Dead horses were everywhere; a few disabled caissons, or limbers, reclining on one elbow, as it were; ammunition wagons standing disconsolate behind four or six sprawling mules. Men? There were men enough; all dead apparently, except one, who lay near where I had halted my platoon to await the slower movement of the line — a Federal sergeant, variously hurt, who had been a fine giant in his time. He lay face upward, taking in his breath in convulsive, rattling snorts, and blowing it out in sputters of froth which crawled creamily down his cheeks, piling itself alongside his neck and ears. A bullet had clipped a groove in his skull, above the temple; from this the brain protruded in bosses, dropping off in flakes and strings. I had not previously known one could get on, even in this unsatisfactory fashion, with so little brain. One of my men whom I knew for a womanish fellow, asked if he should put his bayonet through him. Inexpressibly shocked by the cold-blooded proposal, I told him I thought not; it was unusual, and too many were looking.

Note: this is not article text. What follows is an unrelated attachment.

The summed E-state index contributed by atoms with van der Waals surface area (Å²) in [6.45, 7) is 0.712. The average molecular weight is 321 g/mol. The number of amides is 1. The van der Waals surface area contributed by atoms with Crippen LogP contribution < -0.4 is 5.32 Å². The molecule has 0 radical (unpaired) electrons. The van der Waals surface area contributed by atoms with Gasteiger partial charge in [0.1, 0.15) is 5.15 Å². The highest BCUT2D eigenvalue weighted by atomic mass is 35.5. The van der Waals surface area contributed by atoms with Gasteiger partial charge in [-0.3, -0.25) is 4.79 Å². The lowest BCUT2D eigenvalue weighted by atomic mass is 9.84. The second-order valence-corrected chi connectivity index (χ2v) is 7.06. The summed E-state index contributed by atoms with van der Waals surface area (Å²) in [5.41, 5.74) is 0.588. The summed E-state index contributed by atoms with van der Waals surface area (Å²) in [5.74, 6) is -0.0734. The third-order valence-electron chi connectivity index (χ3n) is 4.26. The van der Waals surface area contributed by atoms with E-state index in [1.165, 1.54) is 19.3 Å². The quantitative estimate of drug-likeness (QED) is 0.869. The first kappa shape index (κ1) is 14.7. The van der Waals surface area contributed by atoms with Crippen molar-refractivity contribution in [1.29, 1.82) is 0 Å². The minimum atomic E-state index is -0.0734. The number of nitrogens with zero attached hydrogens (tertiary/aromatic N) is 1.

— Ambrose Bierce, from “What I Saw of Shiloh” (1862)